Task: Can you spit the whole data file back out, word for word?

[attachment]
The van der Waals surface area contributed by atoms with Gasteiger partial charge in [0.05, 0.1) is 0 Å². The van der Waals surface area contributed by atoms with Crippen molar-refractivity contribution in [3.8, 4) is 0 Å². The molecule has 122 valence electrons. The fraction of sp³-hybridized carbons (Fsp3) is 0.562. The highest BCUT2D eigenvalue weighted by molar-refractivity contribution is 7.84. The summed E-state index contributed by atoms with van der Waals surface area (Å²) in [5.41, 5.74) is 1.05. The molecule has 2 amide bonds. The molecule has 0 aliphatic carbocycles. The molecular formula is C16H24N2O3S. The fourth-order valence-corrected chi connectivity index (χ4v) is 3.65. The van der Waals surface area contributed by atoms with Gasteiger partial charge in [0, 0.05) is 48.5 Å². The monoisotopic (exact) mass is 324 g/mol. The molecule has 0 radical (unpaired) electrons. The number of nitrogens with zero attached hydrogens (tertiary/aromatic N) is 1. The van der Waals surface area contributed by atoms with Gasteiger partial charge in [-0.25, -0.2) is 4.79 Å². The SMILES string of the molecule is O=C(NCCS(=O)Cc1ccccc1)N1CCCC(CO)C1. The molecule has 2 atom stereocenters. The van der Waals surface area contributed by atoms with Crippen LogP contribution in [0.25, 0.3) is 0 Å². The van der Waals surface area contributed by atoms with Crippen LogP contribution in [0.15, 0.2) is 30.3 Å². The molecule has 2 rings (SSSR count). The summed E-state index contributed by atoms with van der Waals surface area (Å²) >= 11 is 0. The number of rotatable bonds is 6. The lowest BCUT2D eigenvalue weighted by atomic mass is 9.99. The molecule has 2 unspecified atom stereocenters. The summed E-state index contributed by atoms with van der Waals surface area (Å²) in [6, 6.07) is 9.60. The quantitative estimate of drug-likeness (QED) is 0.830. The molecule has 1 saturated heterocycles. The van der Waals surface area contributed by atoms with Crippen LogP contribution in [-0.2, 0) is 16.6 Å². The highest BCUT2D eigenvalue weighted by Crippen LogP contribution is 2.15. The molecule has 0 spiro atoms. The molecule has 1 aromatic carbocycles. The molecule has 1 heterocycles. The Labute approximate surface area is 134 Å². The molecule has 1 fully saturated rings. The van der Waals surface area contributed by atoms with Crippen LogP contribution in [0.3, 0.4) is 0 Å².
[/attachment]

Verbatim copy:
The van der Waals surface area contributed by atoms with Gasteiger partial charge in [0.05, 0.1) is 0 Å². The van der Waals surface area contributed by atoms with Crippen molar-refractivity contribution in [3.8, 4) is 0 Å². The molecule has 122 valence electrons. The fraction of sp³-hybridized carbons (Fsp3) is 0.562. The highest BCUT2D eigenvalue weighted by molar-refractivity contribution is 7.84. The summed E-state index contributed by atoms with van der Waals surface area (Å²) in [5.41, 5.74) is 1.05. The molecule has 2 amide bonds. The molecule has 0 aliphatic carbocycles. The molecular formula is C16H24N2O3S. The fourth-order valence-corrected chi connectivity index (χ4v) is 3.65. The van der Waals surface area contributed by atoms with Gasteiger partial charge in [0, 0.05) is 48.5 Å². The monoisotopic (exact) mass is 324 g/mol. The molecule has 0 radical (unpaired) electrons. The number of nitrogens with zero attached hydrogens (tertiary/aromatic N) is 1. The van der Waals surface area contributed by atoms with Gasteiger partial charge in [-0.25, -0.2) is 4.79 Å². The SMILES string of the molecule is O=C(NCCS(=O)Cc1ccccc1)N1CCCC(CO)C1. The molecule has 2 atom stereocenters. The van der Waals surface area contributed by atoms with Crippen LogP contribution in [0.25, 0.3) is 0 Å². The van der Waals surface area contributed by atoms with Crippen LogP contribution in [0.15, 0.2) is 30.3 Å². The molecule has 2 rings (SSSR count). The summed E-state index contributed by atoms with van der Waals surface area (Å²) >= 11 is 0. The number of rotatable bonds is 6. The lowest BCUT2D eigenvalue weighted by atomic mass is 9.99. The molecule has 2 unspecified atom stereocenters. The summed E-state index contributed by atoms with van der Waals surface area (Å²) in [6, 6.07) is 9.60. The quantitative estimate of drug-likeness (QED) is 0.830. The molecule has 1 saturated heterocycles. The van der Waals surface area contributed by atoms with Crippen LogP contribution in [-0.2, 0) is 16.6 Å². The highest BCUT2D eigenvalue weighted by Crippen LogP contribution is 2.15. The molecule has 0 spiro atoms. The molecule has 1 aromatic carbocycles. The molecule has 1 heterocycles. The Labute approximate surface area is 134 Å². The molecule has 1 fully saturated rings. The van der Waals surface area contributed by atoms with Crippen LogP contribution in [0.3, 0.4) is 0 Å².